A resource on recovery
Across the hall from Amy Krentzman on the St. Paul campus is the Minnesota Center for Chemical and Mental Health, founded in 2013 in the School of Social Work with funding from the State of Minnesota. It’s an avenue for lifelong learning, helping the public and professionals keep up with the explosion of research and treatment methods related to treatment and recovery from substance use disorders, mental illness, and co-occuring disorders. Krentzman is among those who have collaborated with the center on training, continuing education, and research. Learn more at mncamh.umn.edu.
Krentzman exudes a calm intensity and positive spirit. In a classroom in Peters Hall or making a presentation to a community organization, she speaks thoughtfully, listens intently, and smiles often. Her habits are those of a skilled and seasoned social worker, honed over years of conversations and serving others.
Her path to Minnesota, home of pioneering addiction treatment programs, covered long years of social work service, teaching, and a master of social work degree in New York. After her doctorate at Case Western Reserve University in Ohio, Krentzman spent four years of postdoctoral work at the University of Michigan in Ann Arbor.
John Kelly, associate professor of psychiatry in addiction medicine at Harvard Medical School, first met Krentzman in Michigan. He recognizes her as one of a cadre of individuals that focuses on positive aspects of recovery and what works.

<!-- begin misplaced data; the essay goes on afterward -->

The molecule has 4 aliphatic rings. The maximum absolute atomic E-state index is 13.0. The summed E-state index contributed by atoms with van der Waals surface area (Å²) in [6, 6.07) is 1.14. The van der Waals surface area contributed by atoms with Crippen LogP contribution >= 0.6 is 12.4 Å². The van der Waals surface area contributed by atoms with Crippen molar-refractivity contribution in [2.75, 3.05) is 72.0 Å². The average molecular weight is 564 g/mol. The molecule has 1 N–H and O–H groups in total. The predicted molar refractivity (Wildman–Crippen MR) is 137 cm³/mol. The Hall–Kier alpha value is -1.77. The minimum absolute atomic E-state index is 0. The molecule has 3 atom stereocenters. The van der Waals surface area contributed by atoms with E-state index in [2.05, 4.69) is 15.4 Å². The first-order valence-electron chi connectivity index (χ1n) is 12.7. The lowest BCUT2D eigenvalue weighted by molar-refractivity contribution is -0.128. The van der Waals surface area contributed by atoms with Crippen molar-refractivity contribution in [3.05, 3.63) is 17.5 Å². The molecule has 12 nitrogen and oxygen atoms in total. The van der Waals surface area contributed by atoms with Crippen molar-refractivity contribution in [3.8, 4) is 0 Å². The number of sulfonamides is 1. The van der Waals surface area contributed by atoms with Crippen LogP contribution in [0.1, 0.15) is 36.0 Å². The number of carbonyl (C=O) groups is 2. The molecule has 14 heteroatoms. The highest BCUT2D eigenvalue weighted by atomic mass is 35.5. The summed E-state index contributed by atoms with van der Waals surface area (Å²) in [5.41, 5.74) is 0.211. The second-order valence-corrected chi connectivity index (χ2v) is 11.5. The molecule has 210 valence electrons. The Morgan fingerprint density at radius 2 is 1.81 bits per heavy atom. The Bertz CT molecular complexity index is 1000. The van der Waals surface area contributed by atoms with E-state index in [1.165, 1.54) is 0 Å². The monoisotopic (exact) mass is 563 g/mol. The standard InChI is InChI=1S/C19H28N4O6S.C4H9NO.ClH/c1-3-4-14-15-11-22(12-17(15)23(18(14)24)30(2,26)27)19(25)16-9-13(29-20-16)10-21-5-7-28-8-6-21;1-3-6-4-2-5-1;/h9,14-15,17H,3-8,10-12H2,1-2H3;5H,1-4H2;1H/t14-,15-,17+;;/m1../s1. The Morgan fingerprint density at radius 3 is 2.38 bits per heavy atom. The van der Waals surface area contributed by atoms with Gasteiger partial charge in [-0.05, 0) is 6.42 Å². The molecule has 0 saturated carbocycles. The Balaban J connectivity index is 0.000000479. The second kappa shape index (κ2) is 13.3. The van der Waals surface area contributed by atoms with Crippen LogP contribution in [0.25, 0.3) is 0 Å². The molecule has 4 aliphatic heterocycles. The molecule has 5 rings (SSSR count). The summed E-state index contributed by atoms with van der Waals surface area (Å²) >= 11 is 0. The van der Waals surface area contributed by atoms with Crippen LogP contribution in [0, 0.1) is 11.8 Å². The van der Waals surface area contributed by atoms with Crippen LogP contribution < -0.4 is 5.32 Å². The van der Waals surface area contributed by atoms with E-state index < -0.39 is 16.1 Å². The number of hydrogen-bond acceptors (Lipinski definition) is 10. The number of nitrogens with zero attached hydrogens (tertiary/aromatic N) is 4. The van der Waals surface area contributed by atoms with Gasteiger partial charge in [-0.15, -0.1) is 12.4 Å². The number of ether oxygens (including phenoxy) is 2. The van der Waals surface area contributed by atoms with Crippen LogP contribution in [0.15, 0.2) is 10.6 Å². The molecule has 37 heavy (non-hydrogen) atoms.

“She’s done some fabulous work on gratitude and spirituality, which has been talked about but not really studied in our field,” says Kelly. “We’ve tended to focus on the pathology and deficits. She’s ultra rigorous, a top-notch scientist, with a lot of creativity, in a valuable and interesting area. She is demonstrating that you can be a serious scientist and focus on positive emotion and gratitude.
“As one of the leaders in the field, she has really zoomed in on the particular emotions of gratitude and hope,” he adds, “and, no pun intended, for that I am really grateful!”
In the School of Social Work, Krentzman’s teaching assignment includes a core class for MSW students.
Because social workers must listen and respond appropriately to their clients, communication is a foundational skill. Krentzman teaches the acronym from Motivational Interviewing, “OARS,” to help students remember the key types of optimal conversational responses: Open-ended questions. Affirmations. Reflections. Summaries.